The
two main types of man-made fibres are those that are made from natural products
(pure cellulose) and those that are synthesised from chemical compounds
(cellulose compounds). Cellulose is the basic structural component of most
plants and it is also a polydisperse polymer that contains many various
molecular homologues 1. Celluloses are usually linear polymers and are insoluble in water
due to their strong intermolecular hydrogen bonding and small amount of
cross-linking1. They can be dissolved in solvents such as ammoniacal copper
hydroxide (Schweizer’s reagent) that are capable of breaking the strong
hydrogen bonds. In order to produce rayon, only high molecular weight
cellulose, known as ?-cellulose, can be used1.

Rayon, also called as artificial silk, is
made from the cellulose of wood pulp or cotton, thus it is considered a
natural-based material. Being a natural-based material, it provides comfort to
the user, is easily available and cheap. It can be engineered to perform a
variety of functions, treated with enhancements or blended with man-made
fabrics.

Rayon was first produced by denitration of
cellulose nitrate (Chardonnet process, 1891) nevertheless, due to its high
flammability production of this nitrocellulose fibre, it became obsolete2. Manufactured rayon fibres composed of regenerated cellulose in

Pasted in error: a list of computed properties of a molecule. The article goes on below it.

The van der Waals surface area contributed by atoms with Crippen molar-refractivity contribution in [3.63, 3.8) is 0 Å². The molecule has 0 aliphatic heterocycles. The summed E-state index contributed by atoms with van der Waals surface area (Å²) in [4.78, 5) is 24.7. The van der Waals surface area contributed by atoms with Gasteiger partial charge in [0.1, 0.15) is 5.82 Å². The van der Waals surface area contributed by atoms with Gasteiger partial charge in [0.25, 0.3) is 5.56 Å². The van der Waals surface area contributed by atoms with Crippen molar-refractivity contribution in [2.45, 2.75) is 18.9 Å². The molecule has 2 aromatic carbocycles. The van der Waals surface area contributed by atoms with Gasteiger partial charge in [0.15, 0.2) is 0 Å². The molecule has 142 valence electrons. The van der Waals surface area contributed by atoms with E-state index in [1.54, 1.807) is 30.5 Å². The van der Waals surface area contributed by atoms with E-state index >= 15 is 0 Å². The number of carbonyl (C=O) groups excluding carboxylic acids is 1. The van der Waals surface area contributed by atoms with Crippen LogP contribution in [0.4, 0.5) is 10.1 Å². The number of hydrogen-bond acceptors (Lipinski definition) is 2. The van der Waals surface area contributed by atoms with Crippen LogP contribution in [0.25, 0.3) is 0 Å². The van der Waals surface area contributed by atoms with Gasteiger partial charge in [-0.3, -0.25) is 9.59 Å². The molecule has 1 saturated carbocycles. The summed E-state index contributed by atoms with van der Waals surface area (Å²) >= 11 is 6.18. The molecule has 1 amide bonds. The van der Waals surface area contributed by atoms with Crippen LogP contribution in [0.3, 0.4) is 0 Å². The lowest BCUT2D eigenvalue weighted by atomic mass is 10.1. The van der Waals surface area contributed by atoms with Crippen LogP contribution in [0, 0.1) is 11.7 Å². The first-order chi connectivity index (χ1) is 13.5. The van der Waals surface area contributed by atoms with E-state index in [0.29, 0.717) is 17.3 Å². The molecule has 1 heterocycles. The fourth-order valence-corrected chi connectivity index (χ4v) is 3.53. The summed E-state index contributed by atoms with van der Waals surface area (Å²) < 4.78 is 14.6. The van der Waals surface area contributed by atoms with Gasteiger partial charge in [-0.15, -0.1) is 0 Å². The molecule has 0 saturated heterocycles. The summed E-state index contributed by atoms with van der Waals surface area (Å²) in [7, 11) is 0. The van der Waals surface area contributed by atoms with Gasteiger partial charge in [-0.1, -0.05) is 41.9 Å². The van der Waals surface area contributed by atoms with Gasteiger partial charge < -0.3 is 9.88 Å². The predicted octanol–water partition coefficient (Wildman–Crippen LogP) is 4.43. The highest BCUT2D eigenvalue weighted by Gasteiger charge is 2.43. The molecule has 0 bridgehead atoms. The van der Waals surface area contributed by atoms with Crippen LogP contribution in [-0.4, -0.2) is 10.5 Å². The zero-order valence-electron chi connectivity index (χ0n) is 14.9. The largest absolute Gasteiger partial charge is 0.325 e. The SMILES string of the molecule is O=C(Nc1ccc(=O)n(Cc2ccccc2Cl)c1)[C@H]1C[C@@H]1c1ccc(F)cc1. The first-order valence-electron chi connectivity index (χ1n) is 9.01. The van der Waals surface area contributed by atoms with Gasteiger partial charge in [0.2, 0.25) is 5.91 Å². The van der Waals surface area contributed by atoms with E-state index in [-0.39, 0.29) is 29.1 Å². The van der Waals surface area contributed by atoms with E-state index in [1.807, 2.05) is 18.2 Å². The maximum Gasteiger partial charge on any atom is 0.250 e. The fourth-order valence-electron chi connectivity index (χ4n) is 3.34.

which substituent have replaced not more than 15 percent of the hydrogens of
the hydroxyl groups3. This definition includes three types of regenerated cellulose
fibre in production today, cuprammonium rayon, viscose rayon (cellulose
xanthate), and saponified cellulose acetate3.

Viscose rayon production cost is cheapest and
hence it is manufactured in larger quantity than either cuprammonium rayon or
saponified cellulose acetate3 . It is used in the industry currently by soaking cellulose in
basic solution such as sodium hyedroxide and it is reacted with carbon
disulfide to produce xanthate. Ageing of the viscose solution is carried out
before it is filtered repeatedly and undergoes extrusion in spinneret.
Cellulose is regenerated by entering an acidic bath solution.

Cuprammonium rayon also known as Cupra or
Bemberg is produced by dissolving cellulose in Schweizer’s reagent, extruding
the solution through fine holes in a spinneret, and regenerating the cellulose
in an acidic solution. This results in the formation of thin rayon fibres.
Despite the high amount of waste generated and high production cost (reagents),
it is currently used to manufacture the most expensive rayon that closely resembles
silk’s strength and extra fineness. Cuprammonium rayon  are used in application such as knitted and
woven apparel, upholstery, and decorative fabrics 2 . In both cuppamonium and viscose commercial processes, ageing of
the  cellulose solutions are allowed for desired
uniform viscosity before being filtered repeatedly and extruded into the acidic
bath solution.

In this experiment, two types of cellulose
(cotton wool and filter paper) were used to produce cuprammonium rayon fibres
and their strength were determined.

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